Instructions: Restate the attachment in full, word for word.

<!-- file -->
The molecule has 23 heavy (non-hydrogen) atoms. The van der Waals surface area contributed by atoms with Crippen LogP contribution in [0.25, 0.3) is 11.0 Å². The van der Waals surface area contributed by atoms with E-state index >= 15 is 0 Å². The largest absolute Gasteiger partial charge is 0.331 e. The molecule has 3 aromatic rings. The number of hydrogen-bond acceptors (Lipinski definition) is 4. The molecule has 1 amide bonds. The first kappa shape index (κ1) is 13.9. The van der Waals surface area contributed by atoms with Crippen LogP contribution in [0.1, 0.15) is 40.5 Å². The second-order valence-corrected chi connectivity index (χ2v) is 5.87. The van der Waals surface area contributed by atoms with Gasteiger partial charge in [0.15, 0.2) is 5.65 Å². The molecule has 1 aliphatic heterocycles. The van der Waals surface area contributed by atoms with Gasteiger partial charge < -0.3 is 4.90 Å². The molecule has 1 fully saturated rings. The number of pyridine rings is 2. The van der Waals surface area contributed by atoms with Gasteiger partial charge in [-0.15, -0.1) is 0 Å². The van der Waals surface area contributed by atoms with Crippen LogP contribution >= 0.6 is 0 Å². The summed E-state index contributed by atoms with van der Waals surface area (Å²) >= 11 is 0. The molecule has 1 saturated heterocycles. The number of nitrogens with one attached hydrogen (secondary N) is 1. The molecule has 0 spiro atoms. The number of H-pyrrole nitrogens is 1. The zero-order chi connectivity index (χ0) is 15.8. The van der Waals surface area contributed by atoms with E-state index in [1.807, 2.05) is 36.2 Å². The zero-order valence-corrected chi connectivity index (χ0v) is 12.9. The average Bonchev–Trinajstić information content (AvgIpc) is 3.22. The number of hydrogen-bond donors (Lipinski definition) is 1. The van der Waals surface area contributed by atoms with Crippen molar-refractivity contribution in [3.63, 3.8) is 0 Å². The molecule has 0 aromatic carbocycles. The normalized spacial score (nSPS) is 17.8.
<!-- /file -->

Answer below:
The molecule has 23 heavy (non-hydrogen) atoms. The van der Waals surface area contributed by atoms with Crippen LogP contribution in [0.25, 0.3) is 11.0 Å². The van der Waals surface area contributed by atoms with E-state index >= 15 is 0 Å². The largest absolute Gasteiger partial charge is 0.331 e. The molecule has 3 aromatic rings. The number of hydrogen-bond acceptors (Lipinski definition) is 4. The molecule has 1 amide bonds. The first kappa shape index (κ1) is 13.9. The van der Waals surface area contributed by atoms with Crippen LogP contribution in [0.1, 0.15) is 40.5 Å². The second-order valence-corrected chi connectivity index (χ2v) is 5.87. The van der Waals surface area contributed by atoms with Gasteiger partial charge in [0.15, 0.2) is 5.65 Å². The molecule has 1 aliphatic heterocycles. The van der Waals surface area contributed by atoms with Gasteiger partial charge < -0.3 is 4.90 Å². The molecule has 1 fully saturated rings. The number of pyridine rings is 2. The van der Waals surface area contributed by atoms with Gasteiger partial charge in [-0.15, -0.1) is 0 Å². The van der Waals surface area contributed by atoms with Crippen LogP contribution >= 0.6 is 0 Å². The summed E-state index contributed by atoms with van der Waals surface area (Å²) >= 11 is 0. The molecule has 1 saturated heterocycles. The number of nitrogens with one attached hydrogen (secondary N) is 1. The molecule has 0 spiro atoms. The number of H-pyrrole nitrogens is 1. The zero-order chi connectivity index (χ0) is 15.8. The van der Waals surface area contributed by atoms with E-state index in [1.807, 2.05) is 36.2 Å². The zero-order valence-corrected chi connectivity index (χ0v) is 12.9. The average Bonchev–Trinajstić information content (AvgIpc) is 3.22. The number of hydrogen-bond donors (Lipinski definition) is 1. The van der Waals surface area contributed by atoms with Crippen molar-refractivity contribution in [3.63, 3.8) is 0 Å². The molecule has 0 aromatic carbocycles. The normalized spacial score (nSPS) is 17.8.